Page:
five-foot six of necessity

Susan’s not coming in.
she’s still upset about that guy pinching her arse yesterday.
Mike called in sick.
I think those girls taking the piss out of his acne really got to him.
Jenny’s been off since some dude called her fat.
Jim doesn’t do Thursdays:
that’s when his ex comes in with her new bloke,
the one who wears a suit, and they follow him around the shop
saying ‘there’s a gap in this shelf’ and ‘nice polo shirt’ and
stuff like that.

point is, it’s just me on the floor.
again.
and a couple of girls come up to me:
‘was going to ask you to get something off
a top shelf for me,’ one tells me,
‘but I bet you couldn’t even reach the top shelf,
could you?’
‘yeah,’ says the other. ‘short arse!’
and they strut off laughing.

it’s a good job I’m thick-skinned.
it’s a good job
my skin’s too thick
to look for a
good job.

it’s just me on the floor
as the boss hides in the back office,
ringing staff, begging them to come in.
he doesn’t want to be on the floor either
for some reason.

 

brief spikes

what’s your returns policy? he asks me.

you’ve got a month to bring it back, I say.
after that you can only get an exchange voucher –

“you only have a month,” he repeats,
in a high voice.
“then you only get an exchange voucher,”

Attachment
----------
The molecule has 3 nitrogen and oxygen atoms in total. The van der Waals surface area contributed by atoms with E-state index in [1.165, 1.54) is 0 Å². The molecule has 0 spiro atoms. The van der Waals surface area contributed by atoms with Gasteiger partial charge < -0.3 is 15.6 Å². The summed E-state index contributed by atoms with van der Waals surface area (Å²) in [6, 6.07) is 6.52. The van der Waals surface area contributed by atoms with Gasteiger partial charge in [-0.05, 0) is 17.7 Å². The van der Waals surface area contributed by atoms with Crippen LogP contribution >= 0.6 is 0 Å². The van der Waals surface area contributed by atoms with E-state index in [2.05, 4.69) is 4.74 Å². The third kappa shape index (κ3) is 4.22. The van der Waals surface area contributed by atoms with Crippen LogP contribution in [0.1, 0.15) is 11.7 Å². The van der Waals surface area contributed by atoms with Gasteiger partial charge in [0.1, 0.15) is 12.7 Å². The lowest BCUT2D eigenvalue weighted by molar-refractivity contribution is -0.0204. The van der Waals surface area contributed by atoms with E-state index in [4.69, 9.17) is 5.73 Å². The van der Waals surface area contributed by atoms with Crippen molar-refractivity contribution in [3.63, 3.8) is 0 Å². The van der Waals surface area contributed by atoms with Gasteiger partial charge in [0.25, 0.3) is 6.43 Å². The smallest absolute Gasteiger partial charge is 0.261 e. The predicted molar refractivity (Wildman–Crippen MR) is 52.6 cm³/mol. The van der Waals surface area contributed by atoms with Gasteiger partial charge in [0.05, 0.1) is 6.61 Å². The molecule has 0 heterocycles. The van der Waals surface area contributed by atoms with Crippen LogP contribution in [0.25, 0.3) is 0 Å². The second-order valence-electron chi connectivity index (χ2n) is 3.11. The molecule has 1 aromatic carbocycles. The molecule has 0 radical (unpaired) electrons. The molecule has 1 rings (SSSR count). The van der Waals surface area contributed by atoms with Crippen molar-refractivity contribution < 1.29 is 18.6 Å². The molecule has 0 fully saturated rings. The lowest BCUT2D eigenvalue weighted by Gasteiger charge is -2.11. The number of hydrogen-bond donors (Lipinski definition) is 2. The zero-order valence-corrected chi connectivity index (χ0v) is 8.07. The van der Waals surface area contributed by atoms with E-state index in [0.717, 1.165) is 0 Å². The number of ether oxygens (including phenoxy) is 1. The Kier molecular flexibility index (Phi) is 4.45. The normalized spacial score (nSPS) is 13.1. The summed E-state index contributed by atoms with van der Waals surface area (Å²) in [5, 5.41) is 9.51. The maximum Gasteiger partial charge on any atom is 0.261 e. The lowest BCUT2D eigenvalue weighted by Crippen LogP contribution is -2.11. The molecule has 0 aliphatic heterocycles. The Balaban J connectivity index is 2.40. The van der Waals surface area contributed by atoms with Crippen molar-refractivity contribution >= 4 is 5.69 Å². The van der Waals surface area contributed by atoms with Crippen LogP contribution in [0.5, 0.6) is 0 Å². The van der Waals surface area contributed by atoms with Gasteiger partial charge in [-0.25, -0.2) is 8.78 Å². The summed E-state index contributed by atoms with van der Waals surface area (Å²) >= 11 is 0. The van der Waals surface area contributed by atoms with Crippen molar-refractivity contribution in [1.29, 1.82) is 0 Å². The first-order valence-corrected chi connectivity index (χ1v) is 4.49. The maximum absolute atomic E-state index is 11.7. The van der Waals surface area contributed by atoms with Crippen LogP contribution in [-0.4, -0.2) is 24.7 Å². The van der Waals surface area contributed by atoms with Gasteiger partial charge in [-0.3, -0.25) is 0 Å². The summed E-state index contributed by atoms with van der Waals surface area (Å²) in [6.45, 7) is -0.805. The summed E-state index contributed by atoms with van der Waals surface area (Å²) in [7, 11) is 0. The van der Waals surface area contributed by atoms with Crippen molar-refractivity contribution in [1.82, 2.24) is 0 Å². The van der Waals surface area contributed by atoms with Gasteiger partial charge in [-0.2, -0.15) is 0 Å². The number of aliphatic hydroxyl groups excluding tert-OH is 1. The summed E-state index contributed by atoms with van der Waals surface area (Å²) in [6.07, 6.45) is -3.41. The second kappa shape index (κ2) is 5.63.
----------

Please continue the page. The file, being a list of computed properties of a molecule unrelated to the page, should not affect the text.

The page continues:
he pulls a sulky baby face and bobs his head.
“wah wah waaah …”

I just
look at him.

he looks
right back
at me.

… an exchange voucher for the full amount, I go on.
valid for a year, in any store and online –

fine, he says over his shoulder,
already turning to leave,
like he gives up.

gives up what?

I’ll think about it, he says,
his back to me
as he walks away …

he’s not the only one.

 

death of a shop worker

I know I will die how I lived:
arguing with customers

if that is my fate so be it
but obviously I can’t afford a funeral –
you know what you pay me
so how about you have me stuffed
and prop me up at the checkouts
with a “NO REFUNDS” speech bubble
sticking out of my cold stuffed head

the customers can continue to curse me,
they can keep up their threats,
their spit running down my stern dead face,
their fists shaking under my stern dead chin
but no more tears will my stern dead face shed:
my chin too stern, too dead to wobble
and my minimum wage soul will look down
or up
as they drive themselves mad
trying to get a reaction out of my shop worker corpse,
maybe so mad
that they come join me
in the great supermarket beyond
and we can do it all again
forever, like we always have.

plus, you can finally pay me
absolutely nothing,
you know,
instead of
next to that?

 

Paul Tanner has been earning minimum wage, and writing about it, for too long. Was shortlisted for the Erbacce 2020 Poetry Prize. Shop Talk: Poems for Shop Workers was published last year by Penniless Press. No Refunds: Poems and cartoons from your local supermarket is out now, from Alien Buddha Press. Hisstar sign is Libido. Hobbies include pillage and colouring in.